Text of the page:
• Solar thermal electric power plant generates heat by using lenses and reflectors to concentrate the sun's energy. Because the heat can be stored, these plants are unique because they can generate power when it is needed, day or night, rain or shine.

  • Solar thermal electric systems operating in the US today [Solar Parabolic Troughs] meet the needs of over 350,000 people (equal to the population of the city of Fresno, CA or Miami, FL) and displace the equivalent of 2.3 million barrels of oil annually.

  • Solar thermal power plants create two and one-half times as many skilled, high paying jobs as do conventional power plants that use fossil fuels.

  • A CEC (California Energy Commission) study shows that even with existing tax credits, a solar thermal electric plant pays about 1.7 times more in federal, state, and local taxes than an equivalent natural gas combined cycle plant. If the plants paid the same level of taxes, their cost of electricity would be roughly the same.

  • Solar Two, a "power tower" electricity generating plant in California, is a 10-megawatt prototype for large-scale commercial power plants. It stores the sun's energy in molten salt at 1050 degrees F, which allows the plant to generate power day and night, rain or shine. Construction was completed in March 1996, and it is now in its three year operating and testing phase. (source: Southern California Edison)

  • Over 700 megawatts of solar thermal electric systems should be deployed by the year 2003 in the U.S. and internationally. The market for these systems should exceed 5,000 megawatts by 2010, enough to serve the residential needs of 7 million people (larger than the state of Georgia) which will save the energy equivalent of 46 million barrels of oil per year.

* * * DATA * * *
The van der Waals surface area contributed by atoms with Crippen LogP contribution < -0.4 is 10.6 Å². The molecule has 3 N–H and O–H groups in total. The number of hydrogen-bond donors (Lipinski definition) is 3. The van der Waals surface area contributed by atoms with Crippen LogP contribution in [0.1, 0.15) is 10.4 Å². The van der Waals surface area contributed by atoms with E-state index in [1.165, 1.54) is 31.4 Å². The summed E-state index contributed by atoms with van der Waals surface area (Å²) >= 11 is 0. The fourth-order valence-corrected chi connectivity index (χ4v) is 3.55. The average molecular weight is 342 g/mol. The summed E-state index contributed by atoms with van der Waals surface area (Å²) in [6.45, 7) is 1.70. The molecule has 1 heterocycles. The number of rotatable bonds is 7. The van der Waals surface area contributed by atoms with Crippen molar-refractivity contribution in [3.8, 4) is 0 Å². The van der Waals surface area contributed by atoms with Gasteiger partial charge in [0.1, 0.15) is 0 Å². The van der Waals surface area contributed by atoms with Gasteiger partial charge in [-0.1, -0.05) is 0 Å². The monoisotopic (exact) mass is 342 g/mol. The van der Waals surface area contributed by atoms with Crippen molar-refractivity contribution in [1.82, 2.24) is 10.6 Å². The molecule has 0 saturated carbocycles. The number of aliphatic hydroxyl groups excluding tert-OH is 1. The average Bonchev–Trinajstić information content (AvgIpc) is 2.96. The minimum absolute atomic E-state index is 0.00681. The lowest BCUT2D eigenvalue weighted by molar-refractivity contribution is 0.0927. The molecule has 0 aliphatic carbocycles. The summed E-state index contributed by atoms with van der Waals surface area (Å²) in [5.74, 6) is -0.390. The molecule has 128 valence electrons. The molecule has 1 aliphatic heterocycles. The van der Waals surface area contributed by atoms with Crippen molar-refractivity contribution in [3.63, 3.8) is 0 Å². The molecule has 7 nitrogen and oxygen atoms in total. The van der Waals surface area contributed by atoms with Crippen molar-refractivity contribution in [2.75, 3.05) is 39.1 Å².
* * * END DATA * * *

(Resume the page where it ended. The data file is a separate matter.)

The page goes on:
• Utilizing only 1% of the earth's deserts to produce clean solar electric energy would provide more electricity than is currently being produced on the entire planet by fossil fuels.

  • The sun's heat can be collected in a variety of different ways: Solar Parabolic Troughs consist of curved mirrors which form troughs that focus the sun's energy on a pipe. A fluid, typically oil, is circulated through the pipes which is used to drive a conventional generator to create electricity. Solar Parabolic Dish systems consist of a parabolic-shaped concentrator (similar in shape to a satellite dish) that reflects solar radiation onto a receiver mounted at the focal point at the center. The collected heat is utilized directly by a heat engine mounted on the receiver which generates electricity. Solar Central Receivers or "Power Towers" consist of a tower surrounded by a large array of heliostats. Heliostats are mirrors that track the sun and reflect its rays onto the receiver, which absorbs the heat energy that is then utilized in driving a turbine electric generator.